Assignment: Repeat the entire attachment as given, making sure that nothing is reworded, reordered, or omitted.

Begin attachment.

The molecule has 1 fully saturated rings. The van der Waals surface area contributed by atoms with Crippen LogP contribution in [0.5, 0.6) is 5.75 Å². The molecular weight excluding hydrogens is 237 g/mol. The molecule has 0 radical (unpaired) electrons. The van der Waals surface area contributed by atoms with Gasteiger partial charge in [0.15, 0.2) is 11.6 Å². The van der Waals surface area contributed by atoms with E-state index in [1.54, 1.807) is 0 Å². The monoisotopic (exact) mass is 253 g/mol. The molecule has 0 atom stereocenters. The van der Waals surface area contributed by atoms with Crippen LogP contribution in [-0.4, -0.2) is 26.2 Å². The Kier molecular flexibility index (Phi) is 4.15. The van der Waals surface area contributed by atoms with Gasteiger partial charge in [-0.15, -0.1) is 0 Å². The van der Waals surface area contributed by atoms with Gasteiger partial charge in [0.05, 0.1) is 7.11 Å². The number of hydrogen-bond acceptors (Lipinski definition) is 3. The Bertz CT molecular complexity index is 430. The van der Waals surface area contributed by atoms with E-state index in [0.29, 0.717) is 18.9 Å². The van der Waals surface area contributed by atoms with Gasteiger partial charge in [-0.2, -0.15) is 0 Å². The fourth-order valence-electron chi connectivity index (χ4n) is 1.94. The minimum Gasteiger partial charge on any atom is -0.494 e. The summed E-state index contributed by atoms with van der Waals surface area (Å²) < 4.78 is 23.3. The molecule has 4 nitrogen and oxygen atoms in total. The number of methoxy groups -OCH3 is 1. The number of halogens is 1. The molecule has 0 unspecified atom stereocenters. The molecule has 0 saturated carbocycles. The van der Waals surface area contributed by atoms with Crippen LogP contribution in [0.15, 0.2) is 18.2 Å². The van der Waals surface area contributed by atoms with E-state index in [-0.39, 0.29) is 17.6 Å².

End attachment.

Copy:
The molecule has 1 fully saturated rings. The van der Waals surface area contributed by atoms with Crippen LogP contribution in [0.5, 0.6) is 5.75 Å². The molecular weight excluding hydrogens is 237 g/mol. The molecule has 0 radical (unpaired) electrons. The van der Waals surface area contributed by atoms with Gasteiger partial charge in [0.15, 0.2) is 11.6 Å². The van der Waals surface area contributed by atoms with E-state index in [1.54, 1.807) is 0 Å². The monoisotopic (exact) mass is 253 g/mol. The molecule has 0 atom stereocenters. The van der Waals surface area contributed by atoms with Crippen LogP contribution in [-0.4, -0.2) is 26.2 Å². The Kier molecular flexibility index (Phi) is 4.15. The van der Waals surface area contributed by atoms with Gasteiger partial charge in [-0.15, -0.1) is 0 Å². The van der Waals surface area contributed by atoms with Gasteiger partial charge in [0.05, 0.1) is 7.11 Å². The number of hydrogen-bond acceptors (Lipinski definition) is 3. The Bertz CT molecular complexity index is 430. The van der Waals surface area contributed by atoms with E-state index in [0.29, 0.717) is 18.9 Å². The van der Waals surface area contributed by atoms with Gasteiger partial charge in [-0.2, -0.15) is 0 Å². The fourth-order valence-electron chi connectivity index (χ4n) is 1.94. The minimum Gasteiger partial charge on any atom is -0.494 e. The summed E-state index contributed by atoms with van der Waals surface area (Å²) < 4.78 is 23.3. The molecule has 4 nitrogen and oxygen atoms in total. The number of methoxy groups -OCH3 is 1. The number of halogens is 1. The molecule has 0 unspecified atom stereocenters. The molecule has 0 saturated carbocycles. The van der Waals surface area contributed by atoms with Crippen LogP contribution in [0.15, 0.2) is 18.2 Å². The van der Waals surface area contributed by atoms with E-state index in [-0.39, 0.29) is 17.6 Å².